What is the 15 km rule?
Chancellor Angela Merkel and state leaders decided last week on new tighter rules to try and stem the spread of Covid-19 to bring numbers down and ease the burden on hospitals.
As part of the new measures people living in districts with very high Covid infection rates will have their freedom of movement drastically restricted.
For districts with a 7-day incidence of more than 200 new infections per 100,000 residents, the radius of movement is to be restricted to a 15 km radius around the area you live, unless there is a valid reason to travel further.
Exceptions can include trips for work or medical appointments.
“Shopping, travelling and day-trips explicitly do not constitute a valid reason,” the government and states say.
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Chancellor Merkel had been pushing for this order to come into force in regions with an incidence rate of 100 infections per 100,000 people in seven days. If Merkel had got her way, this rule would have applied to most of the country, effectively bringing travel to a complete standstill.
The travel restriction can be lifted if the infection levels are below 200 for a period of time (usually at least seven consecutive days). Note that not every state is enforcing the rule, and there can be differences in the way it is rolled out.
These are the areas with an incidence over 200 as of Monday January 11th
District of Passau
Berchtesgadener Land district
District of Coburg
District of Kronach
District of Rottal-Inn
District of Bayreuth
District of Regen
District of Roth
District of Donau-Ries
District of Cham
District of Tirschenreuth
District of Weißenburg-Gunzenhausen
District of Freyung-Grafenau
District of Dingolfing-Landau
The map below gives an idea of the worst affected areas in Germany as of January 11th. The deep red and purple coloured areas have over 200 cases per 100,000 residents in seven days and may be affected by new restrictions.
District of Dahme-Spreewald
District of Elbe-Elster
District of Oder-Spree
District of Oberspreewald-Lausitz
District of Ostprignitz-Ruppin
District of Potsdam-Mittelmark
District of Teltow-Fläming
District of Uckermark
District of Fulda
Mecklenburg Lake District
District of Gifhorn
Lower Saxony does not force affected districts to apply the 15 km rule, but leaves it up to the municipalities.
District of Saarbrücken
District of Meißen
District of Bautzen
District of North Saxony
District of Sächsische Schweiz-Osterzgebirge
District of Erzgebirgskreis
Central Saxony district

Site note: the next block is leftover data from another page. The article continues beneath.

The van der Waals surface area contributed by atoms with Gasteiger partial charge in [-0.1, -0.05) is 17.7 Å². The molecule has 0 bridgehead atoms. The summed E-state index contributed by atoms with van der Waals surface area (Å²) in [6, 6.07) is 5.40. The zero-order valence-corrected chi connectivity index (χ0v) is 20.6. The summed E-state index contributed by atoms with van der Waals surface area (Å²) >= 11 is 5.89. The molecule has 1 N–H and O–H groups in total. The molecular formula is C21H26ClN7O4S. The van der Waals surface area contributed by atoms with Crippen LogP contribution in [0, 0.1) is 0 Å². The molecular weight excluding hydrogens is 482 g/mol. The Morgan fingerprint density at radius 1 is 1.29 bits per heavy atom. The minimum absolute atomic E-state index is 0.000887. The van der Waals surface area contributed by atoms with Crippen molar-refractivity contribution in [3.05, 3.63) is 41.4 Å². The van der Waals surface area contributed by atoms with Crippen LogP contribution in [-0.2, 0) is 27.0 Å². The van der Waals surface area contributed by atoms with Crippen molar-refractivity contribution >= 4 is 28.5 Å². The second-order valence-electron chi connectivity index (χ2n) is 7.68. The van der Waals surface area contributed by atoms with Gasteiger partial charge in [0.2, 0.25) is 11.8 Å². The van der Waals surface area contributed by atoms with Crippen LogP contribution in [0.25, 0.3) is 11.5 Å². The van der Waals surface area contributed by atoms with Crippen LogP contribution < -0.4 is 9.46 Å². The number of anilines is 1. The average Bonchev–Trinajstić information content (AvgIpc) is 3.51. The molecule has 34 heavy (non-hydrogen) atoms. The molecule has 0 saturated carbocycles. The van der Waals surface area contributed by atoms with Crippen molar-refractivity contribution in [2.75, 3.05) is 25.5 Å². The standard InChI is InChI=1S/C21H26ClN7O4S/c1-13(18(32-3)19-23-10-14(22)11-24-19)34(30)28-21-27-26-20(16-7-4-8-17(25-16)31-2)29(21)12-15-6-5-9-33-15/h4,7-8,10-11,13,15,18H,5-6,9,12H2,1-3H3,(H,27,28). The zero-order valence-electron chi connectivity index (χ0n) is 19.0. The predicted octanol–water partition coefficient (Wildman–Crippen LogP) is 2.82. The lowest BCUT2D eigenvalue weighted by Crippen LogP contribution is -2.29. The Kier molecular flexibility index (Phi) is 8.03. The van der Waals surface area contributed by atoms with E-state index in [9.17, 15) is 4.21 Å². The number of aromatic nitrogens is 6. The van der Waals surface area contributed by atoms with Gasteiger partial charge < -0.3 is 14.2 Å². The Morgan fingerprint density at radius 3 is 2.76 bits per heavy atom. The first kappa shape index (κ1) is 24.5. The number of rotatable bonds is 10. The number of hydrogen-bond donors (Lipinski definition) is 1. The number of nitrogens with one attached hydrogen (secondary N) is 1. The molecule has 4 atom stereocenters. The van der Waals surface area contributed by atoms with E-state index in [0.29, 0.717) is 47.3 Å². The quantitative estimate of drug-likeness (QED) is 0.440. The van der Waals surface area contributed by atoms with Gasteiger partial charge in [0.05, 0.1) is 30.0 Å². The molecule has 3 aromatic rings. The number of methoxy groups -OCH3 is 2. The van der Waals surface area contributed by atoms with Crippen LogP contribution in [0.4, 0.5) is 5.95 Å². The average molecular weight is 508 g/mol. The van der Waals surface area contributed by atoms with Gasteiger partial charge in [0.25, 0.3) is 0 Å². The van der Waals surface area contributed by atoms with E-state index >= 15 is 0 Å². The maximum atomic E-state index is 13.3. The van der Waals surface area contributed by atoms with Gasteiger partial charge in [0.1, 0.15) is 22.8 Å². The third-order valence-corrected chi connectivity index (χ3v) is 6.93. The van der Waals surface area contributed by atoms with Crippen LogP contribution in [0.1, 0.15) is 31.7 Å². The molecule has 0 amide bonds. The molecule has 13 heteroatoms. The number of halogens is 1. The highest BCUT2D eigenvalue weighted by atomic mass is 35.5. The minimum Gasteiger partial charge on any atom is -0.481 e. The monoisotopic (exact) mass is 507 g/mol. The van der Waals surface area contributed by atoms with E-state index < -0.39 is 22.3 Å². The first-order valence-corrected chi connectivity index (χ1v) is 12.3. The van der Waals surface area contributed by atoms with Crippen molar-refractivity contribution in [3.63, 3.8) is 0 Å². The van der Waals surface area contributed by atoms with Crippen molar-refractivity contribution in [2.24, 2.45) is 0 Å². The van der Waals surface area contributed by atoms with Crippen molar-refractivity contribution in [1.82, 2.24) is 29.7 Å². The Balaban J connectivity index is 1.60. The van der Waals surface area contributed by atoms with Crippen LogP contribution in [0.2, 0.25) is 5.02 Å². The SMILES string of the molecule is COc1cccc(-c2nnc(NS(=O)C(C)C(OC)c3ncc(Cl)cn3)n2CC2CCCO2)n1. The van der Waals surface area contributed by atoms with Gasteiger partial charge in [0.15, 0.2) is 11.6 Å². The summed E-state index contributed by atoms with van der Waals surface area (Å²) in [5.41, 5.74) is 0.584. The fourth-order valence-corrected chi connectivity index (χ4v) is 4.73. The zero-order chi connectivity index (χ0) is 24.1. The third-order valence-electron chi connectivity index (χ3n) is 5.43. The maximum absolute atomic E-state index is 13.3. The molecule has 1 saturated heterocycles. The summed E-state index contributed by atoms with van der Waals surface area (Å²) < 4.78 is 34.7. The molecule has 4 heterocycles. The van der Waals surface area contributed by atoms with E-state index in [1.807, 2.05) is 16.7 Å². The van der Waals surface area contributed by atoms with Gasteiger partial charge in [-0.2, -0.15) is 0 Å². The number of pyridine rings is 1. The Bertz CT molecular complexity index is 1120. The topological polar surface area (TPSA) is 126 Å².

District of Dessau-Roßlau
No district above 200 incidence yet
Ludwigshafen am Rhein
District of Bad Kreuznach
District of Hildburghausen
District of Schmalkalden-Meiningen
District of Saale-Orla
District of Altenbuger Land
District of Gera
District of Weimarer Land
District of Erfurt
In Thuringia, the radius of movement will not be restricted by decree. The cabinet agreed on a recommendation, not an obligation.
The new rule kicks in on Saturday January 16th. Read more in our story here.
Since Tuesday January 12th, the 15 km rule has also been in force in NRW.
The state government issued a regional ordinance with specifications on how and in which districts people's radius of movement will be restricted. The ordinance initially lists four districts: Höxter, Minden-Lübbecke, Recklinghausen and the Oberbergischer Kreis.
No areas of over 200 incidence reported so far.
The 15-kilometre rule does not apply in these federal states at the moment:
However, the situation can change quickly so keep an eye on your local rules (and the incidence number in your district). You'll find information on the Robert Koch Institute website.
- Schools, contact rules and travel: What you need to know about Berlin's new Covid-19 restrictions
- This is how Germany's coronavirus rules vary between states
How do you calculate a 15 km radius?
The aim is to stop people from going on day trips. The German government and states already say that in general everyone should refrain from non-essential travel, whether it's within the country or abroad.
So it's safe to say wherever you live, authorities would prefer if you didn't travel far.
If you need to calculate a 15 km radius there are a few sites where you can do that.
Note that the place of residence is usually the city/town where you live, not your own address. But in some states the rules may differ on what is classed as your place of residence.
To work out the radius, you could try the CalcMaps calculator here.
You could also try this interactive calculator.
Please keep in mind that this article, as with all of our guides, are to provide assistance only. They are not intended to take the place of official legal advice.